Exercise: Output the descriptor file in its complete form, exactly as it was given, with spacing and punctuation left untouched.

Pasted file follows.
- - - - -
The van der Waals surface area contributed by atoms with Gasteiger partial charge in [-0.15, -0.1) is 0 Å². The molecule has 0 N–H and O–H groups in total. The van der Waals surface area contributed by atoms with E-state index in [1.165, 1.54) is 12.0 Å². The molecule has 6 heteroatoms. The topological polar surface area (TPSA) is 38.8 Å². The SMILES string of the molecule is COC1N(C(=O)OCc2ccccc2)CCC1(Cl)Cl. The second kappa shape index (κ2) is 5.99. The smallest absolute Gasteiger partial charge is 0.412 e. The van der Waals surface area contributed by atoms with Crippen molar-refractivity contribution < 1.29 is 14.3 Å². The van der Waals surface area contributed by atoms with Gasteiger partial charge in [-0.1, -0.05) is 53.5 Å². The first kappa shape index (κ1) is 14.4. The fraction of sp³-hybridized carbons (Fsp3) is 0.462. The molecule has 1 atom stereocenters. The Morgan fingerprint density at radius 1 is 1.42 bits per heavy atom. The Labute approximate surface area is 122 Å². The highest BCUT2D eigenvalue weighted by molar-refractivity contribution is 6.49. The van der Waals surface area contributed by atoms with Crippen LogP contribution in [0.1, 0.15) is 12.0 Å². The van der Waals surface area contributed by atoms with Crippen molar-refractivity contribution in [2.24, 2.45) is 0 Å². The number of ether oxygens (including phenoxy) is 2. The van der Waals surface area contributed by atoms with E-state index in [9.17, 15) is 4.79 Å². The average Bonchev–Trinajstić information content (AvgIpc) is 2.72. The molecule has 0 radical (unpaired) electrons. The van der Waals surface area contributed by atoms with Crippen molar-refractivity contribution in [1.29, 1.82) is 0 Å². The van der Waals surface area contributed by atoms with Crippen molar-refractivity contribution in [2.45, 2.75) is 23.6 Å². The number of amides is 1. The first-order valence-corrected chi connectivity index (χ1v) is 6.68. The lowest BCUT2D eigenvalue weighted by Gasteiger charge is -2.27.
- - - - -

The van der Waals surface area contributed by atoms with Gasteiger partial charge in [-0.15, -0.1) is 0 Å². The molecule has 0 N–H and O–H groups in total. The van der Waals surface area contributed by atoms with E-state index in [1.165, 1.54) is 12.0 Å². The molecule has 6 heteroatoms. The topological polar surface area (TPSA) is 38.8 Å². The SMILES string of the molecule is COC1N(C(=O)OCc2ccccc2)CCC1(Cl)Cl. The second kappa shape index (κ2) is 5.99. The smallest absolute Gasteiger partial charge is 0.412 e. The van der Waals surface area contributed by atoms with Crippen molar-refractivity contribution < 1.29 is 14.3 Å². The van der Waals surface area contributed by atoms with Gasteiger partial charge in [-0.1, -0.05) is 53.5 Å². The first kappa shape index (κ1) is 14.4. The fraction of sp³-hybridized carbons (Fsp3) is 0.462. The molecule has 1 atom stereocenters. The Morgan fingerprint density at radius 1 is 1.42 bits per heavy atom. The Labute approximate surface area is 122 Å². The highest BCUT2D eigenvalue weighted by molar-refractivity contribution is 6.49. The van der Waals surface area contributed by atoms with Crippen LogP contribution in [0.1, 0.15) is 12.0 Å². The van der Waals surface area contributed by atoms with Crippen molar-refractivity contribution in [2.24, 2.45) is 0 Å². The number of ether oxygens (including phenoxy) is 2. The van der Waals surface area contributed by atoms with E-state index in [9.17, 15) is 4.79 Å². The average Bonchev–Trinajstić information content (AvgIpc) is 2.72. The molecule has 0 radical (unpaired) electrons. The van der Waals surface area contributed by atoms with Crippen molar-refractivity contribution in [1.29, 1.82) is 0 Å². The van der Waals surface area contributed by atoms with Crippen molar-refractivity contribution in [2.45, 2.75) is 23.6 Å². The number of amides is 1. The first-order valence-corrected chi connectivity index (χ1v) is 6.68. The lowest BCUT2D eigenvalue weighted by Gasteiger charge is -2.27.